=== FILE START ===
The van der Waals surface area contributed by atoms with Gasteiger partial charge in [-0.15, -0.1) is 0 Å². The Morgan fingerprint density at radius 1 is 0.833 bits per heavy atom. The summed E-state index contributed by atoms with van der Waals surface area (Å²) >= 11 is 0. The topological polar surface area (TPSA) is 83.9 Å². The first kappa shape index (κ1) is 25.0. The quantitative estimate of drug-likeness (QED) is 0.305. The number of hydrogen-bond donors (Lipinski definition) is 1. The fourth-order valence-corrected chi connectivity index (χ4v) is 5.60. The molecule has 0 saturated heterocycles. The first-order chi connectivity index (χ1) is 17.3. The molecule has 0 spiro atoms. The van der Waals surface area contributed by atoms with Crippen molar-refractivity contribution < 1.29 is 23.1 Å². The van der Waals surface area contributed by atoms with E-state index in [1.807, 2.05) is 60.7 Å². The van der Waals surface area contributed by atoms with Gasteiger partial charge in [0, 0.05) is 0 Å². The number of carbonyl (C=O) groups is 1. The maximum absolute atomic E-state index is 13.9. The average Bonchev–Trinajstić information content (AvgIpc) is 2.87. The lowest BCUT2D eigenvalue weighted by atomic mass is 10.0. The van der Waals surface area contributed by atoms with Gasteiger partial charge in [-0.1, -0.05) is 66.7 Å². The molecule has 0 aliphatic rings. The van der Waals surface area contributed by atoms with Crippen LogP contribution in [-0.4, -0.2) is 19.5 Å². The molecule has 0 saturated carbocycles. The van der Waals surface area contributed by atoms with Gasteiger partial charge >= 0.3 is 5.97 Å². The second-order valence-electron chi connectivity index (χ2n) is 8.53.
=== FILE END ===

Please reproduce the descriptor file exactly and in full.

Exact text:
The van der Waals surface area contributed by atoms with Gasteiger partial charge in [-0.15, -0.1) is 0 Å². The Morgan fingerprint density at radius 1 is 0.833 bits per heavy atom. The summed E-state index contributed by atoms with van der Waals surface area (Å²) >= 11 is 0. The topological polar surface area (TPSA) is 83.9 Å². The first kappa shape index (κ1) is 25.0. The quantitative estimate of drug-likeness (QED) is 0.305. The number of hydrogen-bond donors (Lipinski definition) is 1. The fourth-order valence-corrected chi connectivity index (χ4v) is 5.60. The molecule has 0 saturated heterocycles. The first-order chi connectivity index (χ1) is 17.3. The molecule has 0 spiro atoms. The van der Waals surface area contributed by atoms with Crippen molar-refractivity contribution < 1.29 is 23.1 Å². The van der Waals surface area contributed by atoms with E-state index in [1.807, 2.05) is 60.7 Å². The van der Waals surface area contributed by atoms with Gasteiger partial charge in [0, 0.05) is 0 Å². The number of carbonyl (C=O) groups is 1. The maximum absolute atomic E-state index is 13.9. The average Bonchev–Trinajstić information content (AvgIpc) is 2.87. The lowest BCUT2D eigenvalue weighted by atomic mass is 10.0. The van der Waals surface area contributed by atoms with Gasteiger partial charge in [-0.1, -0.05) is 66.7 Å². The molecule has 0 aliphatic rings. The van der Waals surface area contributed by atoms with Crippen LogP contribution in [-0.4, -0.2) is 19.5 Å². The molecule has 0 saturated carbocycles. The van der Waals surface area contributed by atoms with Gasteiger partial charge >= 0.3 is 5.97 Å². The second-order valence-electron chi connectivity index (χ2n) is 8.53.